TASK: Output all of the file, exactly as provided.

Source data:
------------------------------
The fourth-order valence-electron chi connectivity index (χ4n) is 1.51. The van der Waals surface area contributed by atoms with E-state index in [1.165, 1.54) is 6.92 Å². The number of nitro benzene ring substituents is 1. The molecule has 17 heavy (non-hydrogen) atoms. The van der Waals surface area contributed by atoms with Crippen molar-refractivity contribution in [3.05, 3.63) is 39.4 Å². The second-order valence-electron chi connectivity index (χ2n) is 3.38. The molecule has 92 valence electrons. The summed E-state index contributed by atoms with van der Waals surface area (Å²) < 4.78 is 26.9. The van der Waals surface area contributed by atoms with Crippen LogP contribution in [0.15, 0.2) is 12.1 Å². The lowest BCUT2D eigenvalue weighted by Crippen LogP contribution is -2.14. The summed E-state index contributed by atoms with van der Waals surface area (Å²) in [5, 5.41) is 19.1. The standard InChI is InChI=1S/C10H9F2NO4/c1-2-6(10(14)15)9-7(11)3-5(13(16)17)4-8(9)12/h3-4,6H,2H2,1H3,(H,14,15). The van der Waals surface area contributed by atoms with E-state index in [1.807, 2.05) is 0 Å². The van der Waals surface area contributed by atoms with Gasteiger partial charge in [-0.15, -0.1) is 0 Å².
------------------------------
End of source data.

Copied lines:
The fourth-order valence-electron chi connectivity index (χ4n) is 1.51. The van der Waals surface area contributed by atoms with E-state index in [1.165, 1.54) is 6.92 Å². The number of nitro benzene ring substituents is 1. The molecule has 17 heavy (non-hydrogen) atoms. The van der Waals surface area contributed by atoms with Crippen molar-refractivity contribution in [3.05, 3.63) is 39.4 Å². The second-order valence-electron chi connectivity index (χ2n) is 3.38. The molecule has 92 valence electrons. The summed E-state index contributed by atoms with van der Waals surface area (Å²) < 4.78 is 26.9. The van der Waals surface area contributed by atoms with Crippen LogP contribution in [0.15, 0.2) is 12.1 Å². The lowest BCUT2D eigenvalue weighted by Crippen LogP contribution is -2.14. The summed E-state index contributed by atoms with van der Waals surface area (Å²) in [5, 5.41) is 19.1. The standard InChI is InChI=1S/C10H9F2NO4/c1-2-6(10(14)15)9-7(11)3-5(13(16)17)4-8(9)12/h3-4,6H,2H2,1H3,(H,14,15). The van der Waals surface area contributed by atoms with E-state index in [1.807, 2.05) is 0 Å². The van der Waals surface area contributed by atoms with Gasteiger partial charge in [-0.15, -0.1) is 0 Å².